Some might be wondering though, "Is it enough to just serve people's physical needs?" Or, "Do you think that the church's example of love and mercy is what will win people over?" Or, "Isn't our focus supposed to primarily be on proclaiming and telling others the good news?"
It's one thing for us to tell someone that their lives are spiritually broken and that they need the love and mercy of Christ, which they may or may not yet recognize. But it is altogether another thing to give them that same message in the context of visually and tangibly meeting them in their physical brokenness/need, displaying unconditional love and mercy. While Jesus' miracles and healings never just themselves won people over, they were a way in which many people tangibly saw the beauty of Christ and the healing and forgiveness He offered spiritually.
We all know that in real life, it is not just what you say to people but also how you say it that impacts them. If I scream at you and then say, "I love you," you won't believe me. Unfortunately, in an effort to hold true to the Gospel as fundamentally a message (which it indeed fundamentally is) that needs to be proclaimed, we can sometimes unintentionally communicate "Do as I say, not as a I do."
This is why both Jesus and the apostles always connected the proclamation of the Gospel message tightly to the practice of Christ-likeness. Notice the language of attraction that Jesus uses here in the Gospel of Matthew: “You are the light of the world. A city set on a hill cannot be hidden. Nor do people light a lamp and put it under a basket, but on a stand, and it gives light to all in the house. In the same way, let your light shine before others, so that they may see your good works and give glory to your Father who is in heaven (Matthew 5:14-16).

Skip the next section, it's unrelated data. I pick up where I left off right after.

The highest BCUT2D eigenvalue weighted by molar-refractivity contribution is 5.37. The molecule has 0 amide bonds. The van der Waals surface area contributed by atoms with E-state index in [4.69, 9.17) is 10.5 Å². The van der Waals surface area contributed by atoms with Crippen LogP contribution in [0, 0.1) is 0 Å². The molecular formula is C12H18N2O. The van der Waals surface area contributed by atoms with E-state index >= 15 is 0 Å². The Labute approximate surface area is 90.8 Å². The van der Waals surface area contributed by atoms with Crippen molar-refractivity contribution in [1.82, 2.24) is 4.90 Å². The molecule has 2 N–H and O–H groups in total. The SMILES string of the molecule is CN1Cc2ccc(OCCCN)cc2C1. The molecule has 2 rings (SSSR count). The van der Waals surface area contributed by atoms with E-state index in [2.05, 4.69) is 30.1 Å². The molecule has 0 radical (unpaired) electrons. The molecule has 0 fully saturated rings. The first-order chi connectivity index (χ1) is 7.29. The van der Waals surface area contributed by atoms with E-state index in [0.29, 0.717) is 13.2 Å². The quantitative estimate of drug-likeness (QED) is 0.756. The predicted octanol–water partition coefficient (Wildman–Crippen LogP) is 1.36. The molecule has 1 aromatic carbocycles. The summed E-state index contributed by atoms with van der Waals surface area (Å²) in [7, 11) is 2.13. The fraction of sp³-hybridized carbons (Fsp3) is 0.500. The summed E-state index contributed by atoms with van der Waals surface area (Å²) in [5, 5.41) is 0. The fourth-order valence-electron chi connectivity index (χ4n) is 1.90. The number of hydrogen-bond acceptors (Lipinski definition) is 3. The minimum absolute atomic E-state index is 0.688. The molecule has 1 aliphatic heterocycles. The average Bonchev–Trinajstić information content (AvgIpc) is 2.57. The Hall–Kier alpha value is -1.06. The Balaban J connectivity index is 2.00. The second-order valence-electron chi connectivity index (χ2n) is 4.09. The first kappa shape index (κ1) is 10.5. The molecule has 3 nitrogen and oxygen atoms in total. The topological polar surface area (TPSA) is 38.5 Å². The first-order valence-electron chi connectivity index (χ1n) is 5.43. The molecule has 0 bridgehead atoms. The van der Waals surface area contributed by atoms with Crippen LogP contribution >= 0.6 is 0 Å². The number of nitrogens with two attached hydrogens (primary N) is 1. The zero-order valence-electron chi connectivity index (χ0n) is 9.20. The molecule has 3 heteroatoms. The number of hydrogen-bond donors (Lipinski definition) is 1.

Paul tells Titus that some "profess to know God, but they deny him by their works" (Titus 1:16). A person's practice often speaks just as powerfully as their profession and words. This is why Paul admonished the church to watch their lives so that the message of the Gospel/word of God not be slandered (Titus 1:5), that they guard their message of Christ as well as their model of good works (Titus 1:7), and that they "adorn" the teaching of Christ (Titus 1:10). Can you really make the message more attractive by the way you live? That might sound arrogant, but Paul and Jesus both say it's true!
As soon as we begin to minimize the importance of modeling the Gospel over messaging the Gospel, we have started down a path that, at best, truncates the beauty of Christ and, at worst, contradicts the very message we're giving. So, let's do both: message the Gospel with our lips and model the Gospel with our lives.